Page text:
St. John's considers it a good thing that Ron Artest's name is being mentioned often. He was one of the school's best performers ever, so the fact that a current player reminds people of him is a positive. The challenge is to decide which current player reminds people of him.
Until now, the artist formerly known as Artest -- he recently officially changed his name to Metta World Peace -- has been invoked because 6-8 freshman Moe Harkless is the highest-ranked New York recruit signed by St. John's since Artest.
But during a breezy 82-59 win over Maryland-Baltimore County at Carnesecca Arena Sunday, Artest's legacy came up in a different context. Newcomer Nurideen Lindsey, a 6-3 sophomore guard from Philadelphia by way of Redlands Community College of El Reno, Okla., came within one assist of achieving the Storm's first triple-double since you-know-who on Jan. 9, 1999.
"I actually played with Ron this summer in Los Angeles. I played on the same team with him," Lindsey said of the current Los Angeles Laker. "Good guy, cool guy."
Lindsey looked good and cool Sunday with his 15 points, 10 rebounds and nine assists. So he couldn't get one more assist to match what Artest did against Seton Hall? "I tried, man," he said.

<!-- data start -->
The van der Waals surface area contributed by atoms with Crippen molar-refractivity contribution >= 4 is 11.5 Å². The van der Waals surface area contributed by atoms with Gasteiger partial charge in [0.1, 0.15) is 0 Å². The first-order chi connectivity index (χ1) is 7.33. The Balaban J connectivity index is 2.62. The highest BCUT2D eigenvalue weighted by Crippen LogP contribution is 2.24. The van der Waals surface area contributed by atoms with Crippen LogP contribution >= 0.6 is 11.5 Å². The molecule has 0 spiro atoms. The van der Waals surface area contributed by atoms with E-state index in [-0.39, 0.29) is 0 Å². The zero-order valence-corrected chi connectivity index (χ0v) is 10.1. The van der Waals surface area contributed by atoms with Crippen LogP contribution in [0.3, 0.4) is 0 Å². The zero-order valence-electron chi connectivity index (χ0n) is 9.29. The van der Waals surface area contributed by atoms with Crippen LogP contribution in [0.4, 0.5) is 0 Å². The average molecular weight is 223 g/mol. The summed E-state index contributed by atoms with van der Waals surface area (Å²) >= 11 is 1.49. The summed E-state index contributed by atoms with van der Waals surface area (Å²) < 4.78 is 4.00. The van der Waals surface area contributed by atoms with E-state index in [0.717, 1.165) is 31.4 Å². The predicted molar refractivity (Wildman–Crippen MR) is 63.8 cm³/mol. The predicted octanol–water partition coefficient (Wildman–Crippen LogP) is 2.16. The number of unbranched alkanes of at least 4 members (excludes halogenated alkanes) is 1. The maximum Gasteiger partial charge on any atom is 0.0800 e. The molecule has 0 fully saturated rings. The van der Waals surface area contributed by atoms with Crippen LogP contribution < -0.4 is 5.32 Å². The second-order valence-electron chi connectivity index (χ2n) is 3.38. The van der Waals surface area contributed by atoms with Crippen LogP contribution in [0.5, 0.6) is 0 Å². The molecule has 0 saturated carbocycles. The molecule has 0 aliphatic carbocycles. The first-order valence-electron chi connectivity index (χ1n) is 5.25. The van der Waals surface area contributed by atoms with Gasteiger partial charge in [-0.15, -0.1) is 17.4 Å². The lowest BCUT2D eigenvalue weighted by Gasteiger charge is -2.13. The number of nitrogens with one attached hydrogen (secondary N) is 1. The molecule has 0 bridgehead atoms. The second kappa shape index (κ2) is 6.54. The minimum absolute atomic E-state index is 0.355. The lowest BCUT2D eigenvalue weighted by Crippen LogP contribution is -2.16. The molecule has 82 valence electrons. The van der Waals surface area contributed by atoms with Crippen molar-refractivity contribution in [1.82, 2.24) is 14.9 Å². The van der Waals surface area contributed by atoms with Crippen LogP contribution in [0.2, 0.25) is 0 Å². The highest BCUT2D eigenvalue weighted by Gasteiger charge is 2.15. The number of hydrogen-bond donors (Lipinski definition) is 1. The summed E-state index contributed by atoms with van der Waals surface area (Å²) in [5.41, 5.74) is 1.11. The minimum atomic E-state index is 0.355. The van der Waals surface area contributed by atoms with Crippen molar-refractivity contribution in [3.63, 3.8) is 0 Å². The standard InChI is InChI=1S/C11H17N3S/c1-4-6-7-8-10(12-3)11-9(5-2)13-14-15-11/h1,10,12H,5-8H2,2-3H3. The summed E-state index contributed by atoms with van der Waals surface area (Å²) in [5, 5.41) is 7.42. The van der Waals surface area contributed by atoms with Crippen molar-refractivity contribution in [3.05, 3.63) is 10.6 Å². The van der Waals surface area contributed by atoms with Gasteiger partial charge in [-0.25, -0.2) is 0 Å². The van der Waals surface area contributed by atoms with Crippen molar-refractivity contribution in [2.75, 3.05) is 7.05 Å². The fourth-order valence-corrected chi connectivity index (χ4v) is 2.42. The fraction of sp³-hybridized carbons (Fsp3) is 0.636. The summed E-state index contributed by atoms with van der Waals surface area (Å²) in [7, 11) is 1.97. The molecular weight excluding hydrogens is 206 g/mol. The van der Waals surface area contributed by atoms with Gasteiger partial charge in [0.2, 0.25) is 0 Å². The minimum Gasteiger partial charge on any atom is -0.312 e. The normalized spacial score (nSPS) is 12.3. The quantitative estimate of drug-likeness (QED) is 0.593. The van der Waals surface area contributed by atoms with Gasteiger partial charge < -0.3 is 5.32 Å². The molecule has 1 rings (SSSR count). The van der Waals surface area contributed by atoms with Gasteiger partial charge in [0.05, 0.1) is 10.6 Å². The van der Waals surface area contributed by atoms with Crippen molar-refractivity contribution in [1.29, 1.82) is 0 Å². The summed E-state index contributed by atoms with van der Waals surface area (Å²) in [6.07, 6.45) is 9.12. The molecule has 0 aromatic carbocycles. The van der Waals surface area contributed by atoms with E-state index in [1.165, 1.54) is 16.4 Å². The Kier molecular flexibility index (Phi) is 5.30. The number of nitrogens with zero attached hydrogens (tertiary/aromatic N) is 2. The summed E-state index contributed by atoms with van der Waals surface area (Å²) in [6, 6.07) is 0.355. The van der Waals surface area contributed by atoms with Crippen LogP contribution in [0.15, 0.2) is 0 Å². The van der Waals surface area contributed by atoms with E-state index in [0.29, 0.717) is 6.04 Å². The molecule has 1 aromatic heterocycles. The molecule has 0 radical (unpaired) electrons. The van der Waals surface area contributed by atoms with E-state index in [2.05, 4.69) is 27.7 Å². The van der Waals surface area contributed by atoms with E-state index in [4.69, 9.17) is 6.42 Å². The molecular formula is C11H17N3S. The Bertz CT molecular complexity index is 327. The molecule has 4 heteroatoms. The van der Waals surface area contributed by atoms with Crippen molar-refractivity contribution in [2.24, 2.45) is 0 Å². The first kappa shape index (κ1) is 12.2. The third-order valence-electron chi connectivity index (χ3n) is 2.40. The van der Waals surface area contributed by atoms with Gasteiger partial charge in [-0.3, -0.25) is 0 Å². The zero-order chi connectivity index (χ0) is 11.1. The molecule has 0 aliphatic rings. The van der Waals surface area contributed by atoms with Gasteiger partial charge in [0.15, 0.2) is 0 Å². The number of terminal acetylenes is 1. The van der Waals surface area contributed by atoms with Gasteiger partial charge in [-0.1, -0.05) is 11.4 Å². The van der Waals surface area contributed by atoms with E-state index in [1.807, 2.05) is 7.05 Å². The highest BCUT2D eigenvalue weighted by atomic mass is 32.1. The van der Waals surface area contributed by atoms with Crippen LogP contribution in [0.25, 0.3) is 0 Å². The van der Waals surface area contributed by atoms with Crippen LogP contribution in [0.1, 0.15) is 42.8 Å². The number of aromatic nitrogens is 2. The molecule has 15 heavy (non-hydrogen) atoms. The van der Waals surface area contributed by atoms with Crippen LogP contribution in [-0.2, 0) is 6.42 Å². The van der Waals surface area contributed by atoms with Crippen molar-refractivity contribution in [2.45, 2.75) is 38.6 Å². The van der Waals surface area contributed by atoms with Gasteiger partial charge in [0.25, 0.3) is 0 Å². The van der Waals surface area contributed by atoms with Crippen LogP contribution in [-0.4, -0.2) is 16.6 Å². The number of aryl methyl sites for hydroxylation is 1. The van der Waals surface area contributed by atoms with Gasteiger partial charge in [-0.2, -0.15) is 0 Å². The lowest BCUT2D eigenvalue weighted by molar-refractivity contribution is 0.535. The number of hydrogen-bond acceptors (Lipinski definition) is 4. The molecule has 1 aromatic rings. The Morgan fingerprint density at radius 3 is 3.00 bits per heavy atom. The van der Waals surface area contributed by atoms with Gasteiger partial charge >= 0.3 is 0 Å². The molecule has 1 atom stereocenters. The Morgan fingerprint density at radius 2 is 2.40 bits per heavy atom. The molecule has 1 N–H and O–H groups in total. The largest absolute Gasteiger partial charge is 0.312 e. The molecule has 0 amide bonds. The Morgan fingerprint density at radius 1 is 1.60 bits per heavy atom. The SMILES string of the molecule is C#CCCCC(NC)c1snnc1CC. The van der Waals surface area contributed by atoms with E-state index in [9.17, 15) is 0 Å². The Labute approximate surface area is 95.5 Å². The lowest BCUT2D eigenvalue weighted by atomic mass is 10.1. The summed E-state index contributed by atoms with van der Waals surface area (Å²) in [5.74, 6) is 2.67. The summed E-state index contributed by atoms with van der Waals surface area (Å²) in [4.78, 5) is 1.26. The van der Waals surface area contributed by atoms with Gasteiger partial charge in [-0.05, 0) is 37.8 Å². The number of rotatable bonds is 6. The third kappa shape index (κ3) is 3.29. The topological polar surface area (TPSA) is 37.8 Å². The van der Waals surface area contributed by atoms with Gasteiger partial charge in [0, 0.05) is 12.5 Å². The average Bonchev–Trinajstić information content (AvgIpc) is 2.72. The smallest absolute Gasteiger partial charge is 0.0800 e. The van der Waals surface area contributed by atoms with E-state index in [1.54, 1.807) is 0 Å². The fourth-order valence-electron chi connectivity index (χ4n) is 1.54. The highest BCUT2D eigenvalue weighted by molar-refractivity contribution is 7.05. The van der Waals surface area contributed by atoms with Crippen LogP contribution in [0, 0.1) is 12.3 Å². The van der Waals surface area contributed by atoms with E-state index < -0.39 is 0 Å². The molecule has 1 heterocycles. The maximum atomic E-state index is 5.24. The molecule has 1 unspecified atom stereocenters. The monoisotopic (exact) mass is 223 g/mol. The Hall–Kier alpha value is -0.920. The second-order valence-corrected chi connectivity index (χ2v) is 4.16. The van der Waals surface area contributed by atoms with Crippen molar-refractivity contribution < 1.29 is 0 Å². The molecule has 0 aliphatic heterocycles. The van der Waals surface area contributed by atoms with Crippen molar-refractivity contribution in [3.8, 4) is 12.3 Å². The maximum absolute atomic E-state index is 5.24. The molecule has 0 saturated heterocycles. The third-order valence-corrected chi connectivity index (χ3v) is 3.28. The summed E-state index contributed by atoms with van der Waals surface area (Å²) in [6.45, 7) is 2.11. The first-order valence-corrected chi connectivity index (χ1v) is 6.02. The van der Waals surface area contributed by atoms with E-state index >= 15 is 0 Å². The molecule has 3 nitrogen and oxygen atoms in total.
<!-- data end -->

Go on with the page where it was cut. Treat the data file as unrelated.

It wasn't a totally Lindsey show. Harkless was the high scorer with 18 and had the most stunning play of the day, dunking to finish a court-long give-and-go with Sir'Dominic Pointer. All five starters scored in double figures (the first time for St. John's since Feb. 26, 2000, at Duke). Junior guard Malik Stith of Hempstead was especially strong, feeding the rout with all 11 of his points in the first 8:08 of the second half.
"He gives our team a huge lift-up. His offensive aggression transitioned over into defensive aggression," Lindsey said.
Still, the fact that Lindsey (who played for Overbrook, Wilt Chamberlain's old high school) had such a strong all-around game proves that Steve Lavin's vaunted recruiting class is more than just Harkless and a bunch of other guys.
"Harkless received the most publicity because he was the first signing and because he's a New Yorker," Lavin said. "But when we sat in our offices as a staff and evaluated our recruiting class, we didn't feel that one was dramatically better than the others."
Not that Sunday was the ultimate test. UMBC is coming off a 5-25 season (including two America East Conference losses to Stony Brook) and was playing without its high scorer, New Yorker Chris De La Rosa. The Storm's games start getting decidedly harder Thursday at the Garden against Arizona.
"Like a locomotive, we're just pulling out of the station," Lavin said. "Our hope is that with each practice, each game, we can get a little more steam."
Said Lindsey: "I think we're ready. We have three or four days, but we're doing a pretty good job of just getting better every day."